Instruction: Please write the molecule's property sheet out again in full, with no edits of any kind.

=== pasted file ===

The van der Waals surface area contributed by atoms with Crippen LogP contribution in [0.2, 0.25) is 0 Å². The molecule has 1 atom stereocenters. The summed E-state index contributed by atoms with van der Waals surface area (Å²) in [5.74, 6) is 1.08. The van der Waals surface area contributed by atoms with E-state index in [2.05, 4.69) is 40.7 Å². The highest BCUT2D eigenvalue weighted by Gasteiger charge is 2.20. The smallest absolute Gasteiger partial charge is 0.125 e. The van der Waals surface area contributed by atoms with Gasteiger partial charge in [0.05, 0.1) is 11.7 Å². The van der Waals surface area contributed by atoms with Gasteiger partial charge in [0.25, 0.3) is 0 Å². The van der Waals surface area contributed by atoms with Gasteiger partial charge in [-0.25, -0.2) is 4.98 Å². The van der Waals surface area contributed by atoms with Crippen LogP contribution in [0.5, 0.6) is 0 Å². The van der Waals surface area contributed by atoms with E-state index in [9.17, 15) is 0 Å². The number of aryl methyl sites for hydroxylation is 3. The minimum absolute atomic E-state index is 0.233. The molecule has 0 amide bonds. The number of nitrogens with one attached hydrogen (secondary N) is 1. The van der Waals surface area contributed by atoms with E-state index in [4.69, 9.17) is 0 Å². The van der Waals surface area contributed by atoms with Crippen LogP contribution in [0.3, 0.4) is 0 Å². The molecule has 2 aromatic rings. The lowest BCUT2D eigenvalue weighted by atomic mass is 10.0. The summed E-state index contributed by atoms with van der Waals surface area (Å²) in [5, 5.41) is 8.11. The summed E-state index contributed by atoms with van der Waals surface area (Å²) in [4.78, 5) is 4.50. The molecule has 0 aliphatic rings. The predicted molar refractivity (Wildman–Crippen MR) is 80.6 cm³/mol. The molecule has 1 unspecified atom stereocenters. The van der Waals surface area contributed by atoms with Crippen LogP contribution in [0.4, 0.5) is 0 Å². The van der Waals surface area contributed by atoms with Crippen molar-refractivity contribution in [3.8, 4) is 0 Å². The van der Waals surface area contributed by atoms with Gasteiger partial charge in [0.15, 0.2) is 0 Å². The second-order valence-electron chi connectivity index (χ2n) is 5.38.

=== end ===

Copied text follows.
The van der Waals surface area contributed by atoms with Crippen LogP contribution in [0.2, 0.25) is 0 Å². The molecule has 1 atom stereocenters. The summed E-state index contributed by atoms with van der Waals surface area (Å²) in [5.74, 6) is 1.08. The van der Waals surface area contributed by atoms with E-state index in [2.05, 4.69) is 40.7 Å². The highest BCUT2D eigenvalue weighted by Gasteiger charge is 2.20. The smallest absolute Gasteiger partial charge is 0.125 e. The van der Waals surface area contributed by atoms with Gasteiger partial charge in [0.05, 0.1) is 11.7 Å². The van der Waals surface area contributed by atoms with Gasteiger partial charge in [0.25, 0.3) is 0 Å². The van der Waals surface area contributed by atoms with Gasteiger partial charge in [-0.25, -0.2) is 4.98 Å². The van der Waals surface area contributed by atoms with Crippen LogP contribution in [0.5, 0.6) is 0 Å². The van der Waals surface area contributed by atoms with E-state index in [9.17, 15) is 0 Å². The number of aryl methyl sites for hydroxylation is 3. The minimum absolute atomic E-state index is 0.233. The molecule has 0 amide bonds. The number of nitrogens with one attached hydrogen (secondary N) is 1. The van der Waals surface area contributed by atoms with E-state index in [4.69, 9.17) is 0 Å². The van der Waals surface area contributed by atoms with Crippen LogP contribution in [0.3, 0.4) is 0 Å². The molecule has 2 aromatic rings. The lowest BCUT2D eigenvalue weighted by atomic mass is 10.0. The summed E-state index contributed by atoms with van der Waals surface area (Å²) in [5, 5.41) is 8.11. The summed E-state index contributed by atoms with van der Waals surface area (Å²) in [4.78, 5) is 4.50. The molecule has 0 aliphatic rings. The predicted molar refractivity (Wildman–Crippen MR) is 80.6 cm³/mol. The molecule has 1 unspecified atom stereocenters. The van der Waals surface area contributed by atoms with Crippen LogP contribution in [0.4, 0.5) is 0 Å². The van der Waals surface area contributed by atoms with Crippen molar-refractivity contribution in [3.8, 4) is 0 Å². The van der Waals surface area contributed by atoms with Gasteiger partial charge in [0.15, 0.2) is 0 Å². The second-order valence-electron chi connectivity index (χ2n) is 5.38.